Three vehicles featuring zero-emission fuel cell drives will undertake a 125-day circumnavigation of the world.
- Setting out from Stuttgart on 30 January, three Mercedes-Benz B-Class vehicles featuring zero-emission fuel cell drives will undertake a 125-day circumnavigation of the world. Electric vehicles with fuel cells combine the benefits of a long range with a short refuelling time. The company wants to prove the maturity achieved with fuel cell technology and highlight its potential. The trip will also draw attention to the challenge of infrastructure for the provision of hydrogen.
- Travelling across four continents and 14 countries, the vehicles will go around the globe once, finishing back in Stuttgart.
- The symbolic starting shot was fired by Dr Dieter Zetsche, chairman of the Board of Daimler, together with German Chancellor Dr Angela Merkel.
- Setting up a comprehensive hydrogen infrastructure for electric vehicles with fuel cells is an important factor for the market success of this technology. So far there are only about 200 filling stations around the world suitable for fuel cell vehicles. The provision of the tour-vehicles with hydrogen represents a tremendous logistical challenge.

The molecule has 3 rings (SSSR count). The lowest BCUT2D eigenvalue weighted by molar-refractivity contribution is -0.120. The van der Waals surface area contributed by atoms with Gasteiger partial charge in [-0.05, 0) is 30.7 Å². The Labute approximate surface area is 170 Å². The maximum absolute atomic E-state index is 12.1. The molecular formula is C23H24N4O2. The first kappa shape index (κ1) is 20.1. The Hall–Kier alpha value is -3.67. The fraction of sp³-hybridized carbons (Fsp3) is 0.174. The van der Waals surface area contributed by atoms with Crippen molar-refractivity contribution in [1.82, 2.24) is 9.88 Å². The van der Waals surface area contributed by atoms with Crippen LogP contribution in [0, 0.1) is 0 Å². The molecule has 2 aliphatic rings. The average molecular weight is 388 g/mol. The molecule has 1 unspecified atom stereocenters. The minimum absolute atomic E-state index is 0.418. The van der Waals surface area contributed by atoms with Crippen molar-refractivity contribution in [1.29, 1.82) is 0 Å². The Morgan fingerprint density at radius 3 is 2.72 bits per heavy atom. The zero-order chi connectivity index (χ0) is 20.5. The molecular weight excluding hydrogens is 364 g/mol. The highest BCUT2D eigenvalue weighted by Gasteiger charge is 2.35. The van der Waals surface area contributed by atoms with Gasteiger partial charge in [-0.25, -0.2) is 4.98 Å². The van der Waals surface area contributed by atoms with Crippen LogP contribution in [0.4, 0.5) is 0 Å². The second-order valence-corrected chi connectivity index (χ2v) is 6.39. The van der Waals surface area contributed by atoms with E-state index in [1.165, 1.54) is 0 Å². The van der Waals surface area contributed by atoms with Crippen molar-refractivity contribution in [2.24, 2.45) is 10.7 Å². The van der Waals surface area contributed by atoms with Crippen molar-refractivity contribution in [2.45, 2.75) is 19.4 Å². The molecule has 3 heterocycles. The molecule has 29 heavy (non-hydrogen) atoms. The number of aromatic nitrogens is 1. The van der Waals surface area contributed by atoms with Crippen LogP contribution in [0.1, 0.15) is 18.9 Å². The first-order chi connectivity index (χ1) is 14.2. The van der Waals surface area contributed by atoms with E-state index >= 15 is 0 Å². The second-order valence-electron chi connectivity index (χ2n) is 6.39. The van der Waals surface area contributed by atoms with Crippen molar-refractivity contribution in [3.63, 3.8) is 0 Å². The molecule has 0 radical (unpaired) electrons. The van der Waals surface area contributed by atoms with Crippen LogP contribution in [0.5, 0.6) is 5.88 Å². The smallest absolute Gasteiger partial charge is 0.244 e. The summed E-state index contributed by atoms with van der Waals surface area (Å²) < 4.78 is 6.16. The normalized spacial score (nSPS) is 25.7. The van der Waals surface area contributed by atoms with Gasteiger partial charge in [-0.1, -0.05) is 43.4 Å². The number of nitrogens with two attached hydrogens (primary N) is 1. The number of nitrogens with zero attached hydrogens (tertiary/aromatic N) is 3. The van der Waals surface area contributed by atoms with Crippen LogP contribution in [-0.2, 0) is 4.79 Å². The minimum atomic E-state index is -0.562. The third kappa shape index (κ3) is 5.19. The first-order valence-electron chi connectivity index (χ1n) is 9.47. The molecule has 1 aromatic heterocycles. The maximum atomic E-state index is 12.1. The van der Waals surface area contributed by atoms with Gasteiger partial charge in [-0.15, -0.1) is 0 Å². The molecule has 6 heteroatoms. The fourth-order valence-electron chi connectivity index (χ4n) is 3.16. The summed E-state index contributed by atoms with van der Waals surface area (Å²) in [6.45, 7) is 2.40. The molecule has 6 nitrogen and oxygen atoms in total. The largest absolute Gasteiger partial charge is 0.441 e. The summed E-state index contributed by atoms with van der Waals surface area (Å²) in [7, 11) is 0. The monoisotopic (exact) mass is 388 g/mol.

- The hydrogen used to run the fuel cell is stored in three tanks at a pressure of 700bar. Each tank holds just under 4kg of the gaseous fuel. The tanks are hermetically sealed from the outside world, preventing the loss of hydrogen into the atmosphere. Thanks to the high compression ratio, vehicles can cover up to 400km with the tanks full. If the tanks are empty, they can be filled in less than three minutes, thanks to a standardised refuelling system.
- The tour will initially head south via Paris, Barcelona and Madrid, to the Portuguese capital of Lisbon. There the cars will leave European soil and go by plane to the East Coast of the US. From Fort Lauderdale, Florida, the route heads across North America, along the Gulf of Mexico, leading westwards to Los Angeles, California. Then, travelling along the west coast of the US, the cars will head north to Canada. After driving for roughly one month and covering more than 7,500km, the vehicles will leave North America in order to continue their tour in the east of Australia. Starting in Sydney, the vehicles will head along the south coast of the fifth continent, covering more than 5,000km. The last transfer between continents on the world tour will finally take the F-CELL World Drive to Asia, to the destination of Shanghai in China then across Eurasia to Moscow. Finally, they will head down through Northern Europe and back to Germany again. After 70 days of driving on a journey lasting 125 days, the tour will finally come to an end, back in Stuttgart again, at the beginning of June.